Women wrote about mistresses that Chinese government officials kept, in violation of Xi’s anti-corruption campaign. In 2021, globally ranked tennis player Peng Shuai said she had been sexually assaulted by a retired Chinese official named Zhang Gaoli, then disappeared from public view. Although there was no proof that it was a forced disappearance, her emails and interviews with Chinese state media weeks later — and her denials about the sexual assault accusation — elicited an international response over her safety and freedom.

In August, officials arrested 28 people in relation to an attack of a group of women outside a Hebei restaurant. As the story went viral, the Chinese government cracked down on reporting about the assault.

Framing gender-based violence as “incidents” has been the official response — but this approach may be risky for the Chinese government. Downplaying violence against women challenges Beijing’s ability to maintain a harmonious society and poses a threat to its authoritarian regime. Many feminist activists have either disappeared or been under surveillance. Others face criminal accusations for their intention to gather a crowd and disturb public order.

What’s the future of gender progress in China?

Women’s movements are important for enhancing gender equality as they lead to gender-egalitarian attitudes among young people. Like #MeToo movements elsewhere, China’s seemed to open the door for women looking to support women’s rights, as well as campaign for labor rights, safe working conditions and other issues. Under Xi’s rule, many of these campaigns face pressure by authorities to shut down.

Harsh punishments of feminist activists and censorship of #MeToo, along with gender-based violence, have prompted use of emoji, homophones, similar characters and puns — and other digital activism designed to escape the attention of government censors.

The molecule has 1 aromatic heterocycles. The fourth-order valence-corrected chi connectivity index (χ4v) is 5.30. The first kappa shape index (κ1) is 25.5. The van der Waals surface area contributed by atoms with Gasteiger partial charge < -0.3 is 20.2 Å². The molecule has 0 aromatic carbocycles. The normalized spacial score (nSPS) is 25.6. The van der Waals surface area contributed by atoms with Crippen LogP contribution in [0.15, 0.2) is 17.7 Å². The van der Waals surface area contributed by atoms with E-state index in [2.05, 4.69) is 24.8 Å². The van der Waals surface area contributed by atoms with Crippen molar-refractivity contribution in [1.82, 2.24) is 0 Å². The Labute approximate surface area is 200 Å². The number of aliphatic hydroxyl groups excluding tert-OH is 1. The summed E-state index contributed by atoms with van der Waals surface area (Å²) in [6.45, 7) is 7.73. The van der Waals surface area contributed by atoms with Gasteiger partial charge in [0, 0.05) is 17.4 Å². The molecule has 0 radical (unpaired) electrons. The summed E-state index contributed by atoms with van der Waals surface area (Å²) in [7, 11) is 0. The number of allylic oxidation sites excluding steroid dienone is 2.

But a future without feminism among China’s younger generations would look very grim. The birthrate continues to decline, despite the official rollback of China’s one-child policy and government incentives to encourage citizens to have children.

China’s Gen Z struggles to find affordable housing, for example, and to find a work-life balance and other support to help young families raise children. Although the government has promised to reduce school fees and improve maternity leave policies, the structural resources aren’t in place to encourage families to have children.

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China’s “zero covid” lockdowns, in particular, have prompted young Chinese to rethink their life plans — and question government control over citizens’ lives. And the “lying flat” movement, with the younger generation rejecting high-pressure work cultures, brings further challenges for China’s leaders.

Under Xi’s leadership, it has become increasingly difficult for China’s younger generation to see a clear future, one where their voices could be heard. The lack of representation of women in the new Politburo conveys a message that Xi appears less serious about advancing women’s status than past claims.

With the tight control Xi has maintained over China, there’s little indication that barriers to gender equality will erode. Phrases like “Liberating Women” and “Women Hold up Half the Sky” have long been part of the Communist Party’s promises — but these have remained only slogans and will continue to be so under Xi’s leadership.

Shan-Jan Sarah Liu (@DrSarahLiu) is an associate professor in politics and international relations at the School of Social and Political Science at the University of Edinburgh.